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Do People Always Pay Less Than They Say? Testbed Laboratory Experiments With IV and HG Values

  • Jacquemet, Nicolas
  • Joule, Robert-Vincent
  • Luchini, Stéphane
  • Shogren, Jason F.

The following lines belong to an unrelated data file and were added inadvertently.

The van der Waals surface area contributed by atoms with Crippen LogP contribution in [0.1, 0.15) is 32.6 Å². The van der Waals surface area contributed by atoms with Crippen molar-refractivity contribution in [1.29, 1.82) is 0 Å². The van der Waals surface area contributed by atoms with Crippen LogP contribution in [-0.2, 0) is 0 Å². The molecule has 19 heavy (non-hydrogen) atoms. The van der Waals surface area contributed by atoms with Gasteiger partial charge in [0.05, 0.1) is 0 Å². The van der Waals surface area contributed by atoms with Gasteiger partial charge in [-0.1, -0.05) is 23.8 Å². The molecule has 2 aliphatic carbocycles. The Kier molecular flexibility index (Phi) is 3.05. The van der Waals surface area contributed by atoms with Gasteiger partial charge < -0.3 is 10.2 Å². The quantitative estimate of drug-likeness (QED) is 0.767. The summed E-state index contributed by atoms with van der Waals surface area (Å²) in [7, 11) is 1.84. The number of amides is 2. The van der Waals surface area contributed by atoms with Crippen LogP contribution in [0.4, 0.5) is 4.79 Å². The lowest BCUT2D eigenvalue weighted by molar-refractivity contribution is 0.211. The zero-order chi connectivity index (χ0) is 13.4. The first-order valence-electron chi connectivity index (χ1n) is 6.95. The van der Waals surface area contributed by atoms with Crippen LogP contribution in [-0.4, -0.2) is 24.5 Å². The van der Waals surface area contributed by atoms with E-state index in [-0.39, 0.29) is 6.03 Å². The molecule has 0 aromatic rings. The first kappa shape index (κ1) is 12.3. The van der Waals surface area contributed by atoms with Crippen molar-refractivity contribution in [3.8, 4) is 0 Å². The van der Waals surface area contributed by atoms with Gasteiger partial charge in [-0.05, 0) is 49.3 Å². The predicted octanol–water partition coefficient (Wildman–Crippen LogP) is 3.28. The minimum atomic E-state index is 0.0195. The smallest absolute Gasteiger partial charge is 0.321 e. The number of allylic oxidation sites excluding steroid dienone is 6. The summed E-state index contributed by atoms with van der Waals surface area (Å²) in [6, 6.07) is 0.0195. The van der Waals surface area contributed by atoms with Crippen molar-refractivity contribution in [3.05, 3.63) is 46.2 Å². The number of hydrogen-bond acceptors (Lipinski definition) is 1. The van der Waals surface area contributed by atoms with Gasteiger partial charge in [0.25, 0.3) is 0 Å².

Hypothetical bias is a long-standing issue in stated preference and contingent valuation studies—people tend to overstate their preferences when they do not experience the real monetary consequences of their decision. This view, however, has been challenged by recent evidence based on the elicitation of induced values (IV) in the lab and homegrown (HG) demand function from different countries. This paper uses an experimental design to assess the extent and relevance of hypothetical bias in demand elicitation exercises for both induced (IV) and homegrown (HG) values. For testbed purpose, we use a classic second-price auction to elicit preferences. Comparing the demand curve we elicit in both, hypothetical bias unambiguously (i) vanishes in an IV, private good context and (ii) persists in HG values elicitation context. This suggests hypothetical bias in preference elicitation appears to be driven by “preference formation” rather than “preference elicitation.” In addition, companion treatments highlight two sources of the discrepancy observed in the HG setting: the hypothetical context leads bidders to underestimate the constraints imposed by their budget limitations, whereas the real context creates pressure leading them to bid “zero” to opt out from the elicitation mechanism. As a result, there is a need for a demand elicitation procedure that helps subjects take the valuation exercise sincerely, but without putting extra pressure on them.